The COVID‐19 pandemic significantly disrupted the food supply chain: think of all the food normally going to restaurants that had to be diverted to other outlets to avoid its waste or all those gaps in the supermarket shelves due to the absence of common items whose availability has always been taken for granted. In this context, having a system in place that allowed distributors to extend the shelf life of foods proved to be essential: it was not just about being able to meet the unforeseeable peaks and falls in demand but also – and above all – about preserving the health of billions of consumers worldwide.
All the new technologies we had already implemented – that control the deterioration of food while preserving the properties associated with quality and health benefits – helped us stay strong during this unexpected, bizarre time. By combining the study and understanding of food science with an in-depth analysis of innovative technologies, we have always opted for food preservation techniques that could fit within the framework of sustainable and healthy practices.
As food safety is the main priority, incorporating innovation and sustainability in every step of our supply chain – from production to distribution via storage and preservation – led us to adopt different methods according to the diverse types of food we process. Good Manufacturing Practices (GMP) and HACCP protocols taught us to favour all the most innovative techniques that contribute to keep pathogens under strict control and reduce food spoilage. Depending on the level of microbial destruction required, a pasteurization or a sterilization process may be necessary: in their conventional application though, these thermal food preservation methods can significantly impact on the retention of nutritional values and the preservation of the actual colour and shape of the original raw material. Considering that these are the two characteristics that consumers nowadays appreciate and find reassuring, we are very interested in seeing how these techniques will improve thanks to the progress of technology. As for the non-thermal food preservation, freeze drying has produced excellent results for us and so has done IQF (Individual Quick Freezing), the most recent development in freezing technology which we adopted many years ago. In order to provide optimal solutions to our clients worldwide, we are also considering HPP (high pressure processing) and active packaging techniques like MAP (Modified Atmosphere Packaging) that contribute to keeping food quality at its best during storage.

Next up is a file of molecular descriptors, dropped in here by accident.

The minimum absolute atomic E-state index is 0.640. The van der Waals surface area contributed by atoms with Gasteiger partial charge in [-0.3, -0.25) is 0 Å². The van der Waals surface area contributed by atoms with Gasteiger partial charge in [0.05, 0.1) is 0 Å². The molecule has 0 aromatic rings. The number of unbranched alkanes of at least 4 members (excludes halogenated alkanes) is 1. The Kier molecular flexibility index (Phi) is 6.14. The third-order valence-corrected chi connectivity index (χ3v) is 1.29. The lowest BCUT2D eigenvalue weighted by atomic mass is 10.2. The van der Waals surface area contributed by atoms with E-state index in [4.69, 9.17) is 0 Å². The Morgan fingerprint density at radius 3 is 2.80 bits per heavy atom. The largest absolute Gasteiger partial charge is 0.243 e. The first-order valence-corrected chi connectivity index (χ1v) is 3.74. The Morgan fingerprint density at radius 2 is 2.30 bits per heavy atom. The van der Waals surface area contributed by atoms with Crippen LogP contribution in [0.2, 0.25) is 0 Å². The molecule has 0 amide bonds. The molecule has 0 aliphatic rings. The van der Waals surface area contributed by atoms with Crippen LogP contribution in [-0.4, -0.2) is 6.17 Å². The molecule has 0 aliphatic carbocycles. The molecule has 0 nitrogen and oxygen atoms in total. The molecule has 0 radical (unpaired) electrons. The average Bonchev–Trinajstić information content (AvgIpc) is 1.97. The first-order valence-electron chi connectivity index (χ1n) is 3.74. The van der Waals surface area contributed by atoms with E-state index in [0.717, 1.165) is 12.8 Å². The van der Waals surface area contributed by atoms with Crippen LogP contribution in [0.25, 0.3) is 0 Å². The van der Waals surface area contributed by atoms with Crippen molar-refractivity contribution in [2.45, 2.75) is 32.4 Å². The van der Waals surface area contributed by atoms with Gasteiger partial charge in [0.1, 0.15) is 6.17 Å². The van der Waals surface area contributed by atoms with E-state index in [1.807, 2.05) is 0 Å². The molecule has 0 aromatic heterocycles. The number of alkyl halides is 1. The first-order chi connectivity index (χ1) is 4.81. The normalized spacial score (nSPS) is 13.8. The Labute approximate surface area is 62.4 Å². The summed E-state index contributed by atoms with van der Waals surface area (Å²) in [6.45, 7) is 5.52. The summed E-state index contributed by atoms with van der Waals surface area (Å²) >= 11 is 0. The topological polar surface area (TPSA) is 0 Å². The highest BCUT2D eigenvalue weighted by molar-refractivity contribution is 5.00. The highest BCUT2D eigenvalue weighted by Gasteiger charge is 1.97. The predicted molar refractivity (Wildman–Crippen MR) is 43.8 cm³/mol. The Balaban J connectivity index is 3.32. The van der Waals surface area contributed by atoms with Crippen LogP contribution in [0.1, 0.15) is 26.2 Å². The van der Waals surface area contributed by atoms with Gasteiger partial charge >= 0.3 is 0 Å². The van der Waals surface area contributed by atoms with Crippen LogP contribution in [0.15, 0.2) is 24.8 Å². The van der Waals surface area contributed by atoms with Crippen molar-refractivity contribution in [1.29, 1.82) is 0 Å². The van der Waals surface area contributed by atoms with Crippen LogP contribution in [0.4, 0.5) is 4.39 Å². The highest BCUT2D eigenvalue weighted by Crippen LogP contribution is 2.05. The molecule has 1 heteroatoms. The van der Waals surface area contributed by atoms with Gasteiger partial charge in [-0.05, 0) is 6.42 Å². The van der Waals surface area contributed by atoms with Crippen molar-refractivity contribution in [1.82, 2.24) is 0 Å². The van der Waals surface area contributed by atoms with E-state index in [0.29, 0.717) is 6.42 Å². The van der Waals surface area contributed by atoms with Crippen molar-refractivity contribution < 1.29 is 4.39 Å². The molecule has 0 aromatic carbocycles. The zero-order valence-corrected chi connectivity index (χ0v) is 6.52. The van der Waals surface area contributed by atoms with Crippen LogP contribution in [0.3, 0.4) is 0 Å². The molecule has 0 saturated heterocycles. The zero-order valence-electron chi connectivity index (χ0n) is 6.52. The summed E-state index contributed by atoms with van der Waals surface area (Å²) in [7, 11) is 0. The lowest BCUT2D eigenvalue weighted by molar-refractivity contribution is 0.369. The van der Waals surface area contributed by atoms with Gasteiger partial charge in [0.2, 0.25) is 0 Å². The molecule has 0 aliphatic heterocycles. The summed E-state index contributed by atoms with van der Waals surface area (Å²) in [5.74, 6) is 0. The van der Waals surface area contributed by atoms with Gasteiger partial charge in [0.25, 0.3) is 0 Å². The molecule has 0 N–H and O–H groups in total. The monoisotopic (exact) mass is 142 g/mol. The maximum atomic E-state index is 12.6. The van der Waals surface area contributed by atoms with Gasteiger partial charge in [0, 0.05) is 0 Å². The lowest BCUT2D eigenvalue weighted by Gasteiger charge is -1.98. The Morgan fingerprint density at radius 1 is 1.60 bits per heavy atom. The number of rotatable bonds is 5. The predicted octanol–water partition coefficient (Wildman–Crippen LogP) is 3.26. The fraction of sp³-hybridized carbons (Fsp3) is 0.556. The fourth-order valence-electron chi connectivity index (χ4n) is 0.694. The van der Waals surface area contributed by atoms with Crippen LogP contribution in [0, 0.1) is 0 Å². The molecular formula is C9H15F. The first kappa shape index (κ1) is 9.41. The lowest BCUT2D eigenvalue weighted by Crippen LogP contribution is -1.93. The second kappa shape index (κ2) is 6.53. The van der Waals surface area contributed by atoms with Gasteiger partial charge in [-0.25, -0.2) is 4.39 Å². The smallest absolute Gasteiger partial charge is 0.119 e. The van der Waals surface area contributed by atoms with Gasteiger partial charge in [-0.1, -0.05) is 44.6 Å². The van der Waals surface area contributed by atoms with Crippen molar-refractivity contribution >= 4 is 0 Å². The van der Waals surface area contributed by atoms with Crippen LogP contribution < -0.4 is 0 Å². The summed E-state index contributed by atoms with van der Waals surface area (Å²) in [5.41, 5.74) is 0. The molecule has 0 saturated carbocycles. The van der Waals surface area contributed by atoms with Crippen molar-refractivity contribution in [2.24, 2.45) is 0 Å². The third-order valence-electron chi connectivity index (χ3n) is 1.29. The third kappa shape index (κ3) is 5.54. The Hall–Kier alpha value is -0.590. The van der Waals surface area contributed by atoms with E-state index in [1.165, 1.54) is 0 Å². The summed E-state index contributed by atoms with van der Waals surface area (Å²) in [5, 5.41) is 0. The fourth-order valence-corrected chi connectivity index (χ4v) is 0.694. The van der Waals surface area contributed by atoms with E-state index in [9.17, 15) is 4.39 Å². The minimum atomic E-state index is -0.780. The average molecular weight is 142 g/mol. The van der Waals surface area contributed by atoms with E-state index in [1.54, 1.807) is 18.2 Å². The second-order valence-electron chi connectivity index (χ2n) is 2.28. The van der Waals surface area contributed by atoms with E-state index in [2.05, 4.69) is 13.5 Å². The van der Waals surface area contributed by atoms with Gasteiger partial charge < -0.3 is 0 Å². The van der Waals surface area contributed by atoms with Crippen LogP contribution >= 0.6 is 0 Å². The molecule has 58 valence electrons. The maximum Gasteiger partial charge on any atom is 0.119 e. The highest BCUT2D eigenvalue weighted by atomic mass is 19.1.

Food preservation is no longer as simple as it was in the past, it has become an interdisciplinary science that involves all the players in the ‘farm to fork’ supply chain: it requires knowledge and consciousness as each step of the process – harvesting, handling, processing, packaging, storage and distribution – may easily affect the characteristics of food. Our integrated approach, based also on the constant and open dialogue with both our suppliers and clients, allow us to offer top-of-the-range Italian products all over the world, overcoming what used to be the impossible combination between long-distance shipments and short shelf life and the old prejudice about frozen food being perceived as low quality.